I headed out to the castle first thing and got there just a little after it opens at 9am, except for some reason it was only going to open at 9:30am that day. So I stood and waited in the freezing cold – the temperature had plummeted even more, and the wind was beginning to pick up. Eventually we were allowed in and I entered eagerly and wondered up to the upper ward. Then, an alarm suddenly went off. We were ushered outside to a particular area by the staff, and so there was more waiting around, stood in the cold. After a little while we were given the clear to go exploring some more, and by this point the castle was busier, which was a shame – I had come early in the hope I’d have a little time where the castle wasn’t too busy. Nonetheless I spent the rest of the morning wondering around the castle. It was nice but a little disappointing – I think the expensive entrance fee had meant I’d gone in with too high expectations!

After the castle I walked down the Royal Mile to the Palace of Holyrood House. The Royal Mile consisted mostly of tourist shops selling anything tartan and/or woolen you could ever need. The palace itself was quite interesting. It was strange to think of anyone living there though – the place was cold, dark and slightly grim. The audio guide was also really disappointing – it kept ending by telling you to ask the staff for more information, why not have more information on the guide itself? The Abbey was lovely though – very beautiful and slightly haunting. The Queens Gallery was a bit disappointing – it was not my kind of art style and I regretted paying for it. I left the Palace and went back up the Royal Mile, looking for a museum that I’d randomly spotted on the way down, that had looked interesting. I did not find it on the way up, though I did find a nice shop that sold dairy free (for me) and non dairy free (for a relative) shortbread. I then decided to head back along the mile in search of that little museum, and found it, just a little way away from the palace i.e the end of the mile. Nice going, self. It was worth going to the effort though – the museum was the very small “The People’s Story.” Over three stories it had a variety of interesting displays on crime, punishment, work and play of the “ordinary people of Edinburgh.” It was fascinating to read about the dramatic changes over the last century especially. I had not seen this museum mentioned on any tourist sites and I was very glad I’d found it.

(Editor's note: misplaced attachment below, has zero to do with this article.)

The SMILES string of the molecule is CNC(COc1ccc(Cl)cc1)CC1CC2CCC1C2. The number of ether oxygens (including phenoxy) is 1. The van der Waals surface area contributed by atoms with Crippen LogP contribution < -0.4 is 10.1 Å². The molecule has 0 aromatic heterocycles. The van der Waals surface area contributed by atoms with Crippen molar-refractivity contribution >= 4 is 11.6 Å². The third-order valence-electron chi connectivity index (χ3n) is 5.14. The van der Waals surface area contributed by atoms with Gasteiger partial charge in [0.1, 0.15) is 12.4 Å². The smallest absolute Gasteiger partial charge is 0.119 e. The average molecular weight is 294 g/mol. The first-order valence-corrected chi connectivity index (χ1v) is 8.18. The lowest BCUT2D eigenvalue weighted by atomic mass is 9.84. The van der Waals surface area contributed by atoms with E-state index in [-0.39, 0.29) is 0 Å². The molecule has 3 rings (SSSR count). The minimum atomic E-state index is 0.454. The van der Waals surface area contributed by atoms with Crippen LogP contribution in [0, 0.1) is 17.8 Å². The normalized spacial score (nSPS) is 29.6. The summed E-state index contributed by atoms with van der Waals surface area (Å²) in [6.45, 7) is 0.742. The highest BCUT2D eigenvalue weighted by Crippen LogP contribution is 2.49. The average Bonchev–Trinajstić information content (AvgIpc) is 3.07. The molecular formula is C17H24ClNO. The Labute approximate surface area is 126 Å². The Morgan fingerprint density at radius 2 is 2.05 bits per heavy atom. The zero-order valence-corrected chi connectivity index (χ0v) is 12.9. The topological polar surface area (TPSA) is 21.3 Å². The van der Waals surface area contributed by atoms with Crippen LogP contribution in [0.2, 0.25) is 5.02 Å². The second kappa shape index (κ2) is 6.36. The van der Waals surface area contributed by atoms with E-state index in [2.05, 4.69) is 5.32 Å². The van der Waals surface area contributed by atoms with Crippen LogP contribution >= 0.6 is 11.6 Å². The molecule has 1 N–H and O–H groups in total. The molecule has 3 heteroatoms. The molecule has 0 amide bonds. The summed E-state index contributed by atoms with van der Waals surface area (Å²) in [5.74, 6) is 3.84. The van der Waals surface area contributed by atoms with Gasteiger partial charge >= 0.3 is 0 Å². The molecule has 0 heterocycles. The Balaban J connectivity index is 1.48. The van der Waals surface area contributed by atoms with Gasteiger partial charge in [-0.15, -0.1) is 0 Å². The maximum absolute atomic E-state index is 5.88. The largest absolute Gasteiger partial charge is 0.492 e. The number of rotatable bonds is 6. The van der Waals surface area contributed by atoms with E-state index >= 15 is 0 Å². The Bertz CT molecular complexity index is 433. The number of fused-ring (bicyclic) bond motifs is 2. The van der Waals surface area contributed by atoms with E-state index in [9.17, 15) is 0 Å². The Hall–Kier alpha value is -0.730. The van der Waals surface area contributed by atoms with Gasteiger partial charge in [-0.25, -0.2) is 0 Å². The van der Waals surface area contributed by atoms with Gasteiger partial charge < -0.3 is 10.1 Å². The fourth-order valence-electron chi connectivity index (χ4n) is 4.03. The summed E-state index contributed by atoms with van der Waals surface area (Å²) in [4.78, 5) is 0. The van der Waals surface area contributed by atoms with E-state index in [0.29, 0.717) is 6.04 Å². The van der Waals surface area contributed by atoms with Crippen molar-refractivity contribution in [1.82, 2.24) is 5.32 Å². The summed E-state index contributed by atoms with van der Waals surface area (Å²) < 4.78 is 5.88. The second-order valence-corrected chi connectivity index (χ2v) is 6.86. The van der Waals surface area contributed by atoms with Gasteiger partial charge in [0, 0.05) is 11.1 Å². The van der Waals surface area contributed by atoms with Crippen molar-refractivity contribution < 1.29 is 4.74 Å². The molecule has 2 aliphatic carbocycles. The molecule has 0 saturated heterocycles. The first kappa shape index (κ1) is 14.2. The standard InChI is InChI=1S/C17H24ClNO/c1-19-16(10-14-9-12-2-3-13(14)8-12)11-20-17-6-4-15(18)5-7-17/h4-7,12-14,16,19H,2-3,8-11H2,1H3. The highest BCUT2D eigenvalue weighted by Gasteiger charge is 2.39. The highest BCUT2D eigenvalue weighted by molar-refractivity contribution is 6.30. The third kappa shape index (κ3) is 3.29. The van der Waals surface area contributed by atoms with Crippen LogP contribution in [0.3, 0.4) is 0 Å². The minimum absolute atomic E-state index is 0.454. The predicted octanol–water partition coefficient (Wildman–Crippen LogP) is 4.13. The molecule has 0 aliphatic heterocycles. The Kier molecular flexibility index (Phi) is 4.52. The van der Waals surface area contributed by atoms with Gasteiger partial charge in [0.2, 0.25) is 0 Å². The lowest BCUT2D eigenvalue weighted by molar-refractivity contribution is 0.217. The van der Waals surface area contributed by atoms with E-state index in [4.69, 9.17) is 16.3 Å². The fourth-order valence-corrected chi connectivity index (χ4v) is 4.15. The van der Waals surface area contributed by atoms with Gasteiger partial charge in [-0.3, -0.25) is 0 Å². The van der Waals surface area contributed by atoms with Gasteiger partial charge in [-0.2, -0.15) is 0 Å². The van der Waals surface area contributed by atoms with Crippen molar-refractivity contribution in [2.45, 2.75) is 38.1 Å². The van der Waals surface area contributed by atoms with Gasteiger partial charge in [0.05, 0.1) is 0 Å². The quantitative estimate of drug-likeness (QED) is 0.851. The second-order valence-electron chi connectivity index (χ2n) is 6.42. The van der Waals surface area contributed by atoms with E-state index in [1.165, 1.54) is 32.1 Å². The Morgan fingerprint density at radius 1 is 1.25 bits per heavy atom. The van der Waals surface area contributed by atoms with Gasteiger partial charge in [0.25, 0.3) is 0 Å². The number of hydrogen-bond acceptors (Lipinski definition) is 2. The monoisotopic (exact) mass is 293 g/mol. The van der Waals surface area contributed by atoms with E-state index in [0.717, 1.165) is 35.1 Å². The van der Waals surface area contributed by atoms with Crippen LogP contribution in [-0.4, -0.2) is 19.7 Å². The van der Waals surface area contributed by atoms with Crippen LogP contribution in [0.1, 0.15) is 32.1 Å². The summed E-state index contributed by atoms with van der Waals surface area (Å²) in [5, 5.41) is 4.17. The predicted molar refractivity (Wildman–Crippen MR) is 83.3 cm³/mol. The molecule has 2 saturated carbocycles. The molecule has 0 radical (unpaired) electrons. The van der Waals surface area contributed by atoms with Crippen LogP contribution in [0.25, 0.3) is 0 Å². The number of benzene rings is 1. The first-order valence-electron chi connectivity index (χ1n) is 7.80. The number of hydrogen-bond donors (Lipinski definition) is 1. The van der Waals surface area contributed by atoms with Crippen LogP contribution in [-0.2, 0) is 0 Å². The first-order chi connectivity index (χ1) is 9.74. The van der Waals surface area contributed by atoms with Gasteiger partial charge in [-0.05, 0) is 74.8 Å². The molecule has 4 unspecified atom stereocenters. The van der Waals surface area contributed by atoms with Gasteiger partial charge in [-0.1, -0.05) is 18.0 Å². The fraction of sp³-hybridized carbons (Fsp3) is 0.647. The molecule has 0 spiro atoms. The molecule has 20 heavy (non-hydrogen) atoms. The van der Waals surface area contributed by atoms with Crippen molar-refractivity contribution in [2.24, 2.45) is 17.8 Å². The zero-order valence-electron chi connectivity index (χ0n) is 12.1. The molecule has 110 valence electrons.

Afterwards I went back to the hotel – the wind had picked up and it was bitterly cold. I was tempted to stay in and order room service, but the room service menu was not appealing, so I rested a little, warmed up, and then dragged myself back out. I was glad I made the effort. I went to a korean restaurant. It was my first time eating Korean food since I went to Korea- back in 2012! The food was delicious and the service was really good – they gave me not one, but two freebies with my meal, brought me water when I didn’t ask, constantly asked if the food was good. Really attentive and nice. I really enjoyed it. I was in high spirits as I left the restaurant but… as I walked back it hit me that it was my last night and a lot of my fears and, my anxieties came to the surface… Have I just been running away? I’m still so worried about…things. I’m not looking forward to going back to university, I’m not looking forward to exam results, or that phone call telling me I didn’t pass the interview. I’m still exhausted and messed up.

So many things on my mind. Now I’m on the train, and soon I’m going to have to face them all.

“The fake light that is disappearing, the true light that is being born in these hands…”

Inside the National Science Museum
National Science Museum
Botanic Gardens
Botanic Gardens
Botanic Gardens
Portrait Gallery
Portrait Gallery
Portrait Gallery
Princes Street and National Gallery

Pictures, from top to bottom, right to left: National Science Museum, Royal Botanic Gardens, National Portrait Gallery, Princes Street, National Gallery

I miss-planned today.

I planned to get up early so I could have time to get ready and to enjoy my hotel breakfast to the fullest.

OK, so maybe I overestimated my hotel breakfast. I got up early, got ready and headed down – and it wasn’t quite the buffet I was expecting. I had a nice enough bacon and sausage sandwich which I wanted to follow with a selection of fresh fruit – except there wasn’t any fresh fruit, apart from limp looking grapefruit and orange. I’m more a tropical fruit fan. In the end I had a muffin. It was all painfully average. I then had an awkward half an hour wait in my room, with little to do, before I could head out – the botanic gardens I was heading to only opened at 10am, so there was such a thing as arriving too early. As it turns out, I was early anyway.